I have often wondered how a winner of such awards is chosen. There must have been books which were unanimous choices of all the judges. I should like to think that Schindler’s List and The Remains of the Day were two such winners. According to Paul Theroux, one of the judges on the 1979 panel, the winner that year, Offshore by Penelope Fitzgerald, which holds the record of the shortest book to have won the Booker, was a ‘compromise winner’: the panel was apparently equally divided between those who felt V.S. Naipaul’s A Bend in the River was a masterpiece and those who were determined (Theroux amongst them) to ensure that Naipaul, who, even then, had managed to antagonize many, did not win the Booker the second time. The White Tiger, by all accounts, was not a compromise winner. There was a fierce deadlock with Adiga edging out Barry, the Bookies’ favourite, 3:2. One judge was said to be in tears when she (or he) could not win over a third person to Barry.

Finally, what about Linda Grant, my choice for the Booker? Well, she might not have trousered the £ 50,000 award, but, according to her (appropriately named) blog, The Thoughtful Dresser, on which she was agitating for months about not having a suitable dress to wear for the ceremony, she was the only one of the short-listed author who ‘walked away with a free Oasis Clarke dress.’

Wednesday, 8 October 2008

Chronicles of A Dyspeptic Man: Workout

It is early in the morning and you are working out on a cross-trainer in the exercise room. The room unsuccessfully attempts to give an illusion of being twice its actual size by dint of a carpet-to-ceiling mirror attached to the wall directly in front of you. It also means that you can’t help looking at, from time to time, your own contorted face as you labour on the cross-trainer. On the sidewall is a plasma screen television showing news: a sultry brunette newsreader is discussing with a foxy blonde economic analyst the credit crunch and the crisis on the Wall Street. Both have an air of mild excitement about them as if they had, both, just then, received, or were waiting for, with eager anticipation, what they hoped to be a jolly good rogering.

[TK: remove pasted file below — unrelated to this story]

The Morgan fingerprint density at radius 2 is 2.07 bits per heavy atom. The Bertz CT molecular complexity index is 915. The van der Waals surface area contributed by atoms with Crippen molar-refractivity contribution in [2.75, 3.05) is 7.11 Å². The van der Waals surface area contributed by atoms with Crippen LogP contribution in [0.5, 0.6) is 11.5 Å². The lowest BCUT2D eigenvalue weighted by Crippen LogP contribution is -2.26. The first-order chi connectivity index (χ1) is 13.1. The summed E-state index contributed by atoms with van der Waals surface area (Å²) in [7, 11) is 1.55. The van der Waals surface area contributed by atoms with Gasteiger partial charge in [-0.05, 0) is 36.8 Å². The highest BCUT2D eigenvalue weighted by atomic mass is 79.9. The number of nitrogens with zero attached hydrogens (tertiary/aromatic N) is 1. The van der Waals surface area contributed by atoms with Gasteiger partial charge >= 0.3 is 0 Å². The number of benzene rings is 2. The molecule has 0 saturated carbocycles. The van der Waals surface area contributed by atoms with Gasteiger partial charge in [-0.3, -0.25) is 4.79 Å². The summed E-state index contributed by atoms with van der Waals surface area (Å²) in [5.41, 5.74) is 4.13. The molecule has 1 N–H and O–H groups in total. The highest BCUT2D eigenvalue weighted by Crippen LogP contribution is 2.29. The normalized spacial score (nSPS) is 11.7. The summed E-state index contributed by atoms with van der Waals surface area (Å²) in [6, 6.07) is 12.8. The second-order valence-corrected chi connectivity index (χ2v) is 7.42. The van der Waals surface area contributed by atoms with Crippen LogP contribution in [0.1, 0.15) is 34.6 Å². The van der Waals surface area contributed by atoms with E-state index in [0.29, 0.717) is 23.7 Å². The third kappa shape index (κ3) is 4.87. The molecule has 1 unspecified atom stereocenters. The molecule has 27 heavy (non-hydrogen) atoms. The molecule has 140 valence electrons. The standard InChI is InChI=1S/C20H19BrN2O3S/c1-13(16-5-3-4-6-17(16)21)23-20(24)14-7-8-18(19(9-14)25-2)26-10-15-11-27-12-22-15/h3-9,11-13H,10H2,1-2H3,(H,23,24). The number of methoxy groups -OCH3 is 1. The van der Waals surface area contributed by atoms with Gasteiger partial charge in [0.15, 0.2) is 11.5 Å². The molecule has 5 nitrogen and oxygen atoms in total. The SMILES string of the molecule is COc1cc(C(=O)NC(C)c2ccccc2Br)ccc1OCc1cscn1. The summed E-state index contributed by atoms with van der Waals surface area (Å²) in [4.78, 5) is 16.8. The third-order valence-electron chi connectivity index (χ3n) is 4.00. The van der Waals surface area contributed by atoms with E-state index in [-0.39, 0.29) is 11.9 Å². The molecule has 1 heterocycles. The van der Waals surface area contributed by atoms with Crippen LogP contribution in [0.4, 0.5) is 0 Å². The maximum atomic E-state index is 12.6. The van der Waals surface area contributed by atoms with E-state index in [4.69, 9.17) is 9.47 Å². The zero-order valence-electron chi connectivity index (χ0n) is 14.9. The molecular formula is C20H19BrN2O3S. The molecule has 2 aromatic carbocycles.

The door of the exercise room opens and in walks a muscular man of above average height. He is not bad looking in a stolid, dull, vacant way. He seems overjoyed to see you and gives an ear-to-ear grin, revealing a full set of shiny white and rather larger teeth. You feel obliged to rearrange the muscles around your mouth, with an aim to position your lips in a way that could be construed as a hint of a smile.

This turns out to be a mistake. The man takes it as a cue to start conversation.

‘Are you having a good day, so far, sir?’ he asks.

It is a quarter to six in the morning. You had had a late and not very pleasant evening the previous day. You ate in a Chinese restaurant, the company not very sparkling, the waitress over-familiar, over-talkative, over-enthusiastic (and middle aged), feeling it was her duty to inform you how each and every dish you’d ordered was prepared—‘We marinate Mongolian Beef overnight’—till you’d wanted to slap her, and the adjoining table being occupied by a family with destructive toddlers who either wanted the same seat or the same apple juice or their mother’s attention at the same time. One of the toddlers was a girl who, having recently made the discovery that she could speak, was yakking non-stop (shamelessly abetted by her mother, who, instead of telling her to shut up so that others could eat in peace, was beaming at fellow diners with pride every time the girl made some inane comment, as if she had split atom), while the other toddler, a boy, not having attained, yet, the same level of linguistic competence, was throwing forks and knives in different directions with grim determination, much, you’d noticed, to the merriment of his father. One of the missiles had missed your nose by hair’s breadth and you’d felt obliged to tell the father that he ought to control the little brat more effectively, and he’d taken great pleasure in informing you that while he’d noted down your concern there was precious little he could do about it—‘Children will be children’. You had washed down the Mongolian Beef and Hakka Noodles with a bottle of Turner Road Merlot and had woken up at four thirty in the morning with a bursting bladder and your throat feeling as if someone had rubbed hot sand on it with a polish paper. Having considered your options, and voting in favour of exercising over a wank or watching porn, you’d come to the hotel’s gym, hoping that you’d not be disturbed. And then this saphead walks in.

Ignoring that you have ignored his greeting, the man walks towards the window of the third floor exercise room and, looking down at the car-park, declares, ‘Gorgeous day!’ He seems pleased with this discovery. You carry on peddling on the cross-trainer, hoping that he’d shut up or, preferably, go away.

‘You want a towel?’ You look over your shoulder and he is standing behind you, holding a small Turkish towel from the rack in the corner, provided by the management.

‘No, thanks.’

He makes his way towards the weights and looks down at them. You are looking at him in the mirror. He flexes his upper arm and gives an admiring glance to his bulging biceps. He then proceeds with the weights and is soon emitting sounds not unlike those one makes on the bog when constipated. As your ill luck would have it he pauses just when you pause to take a breather.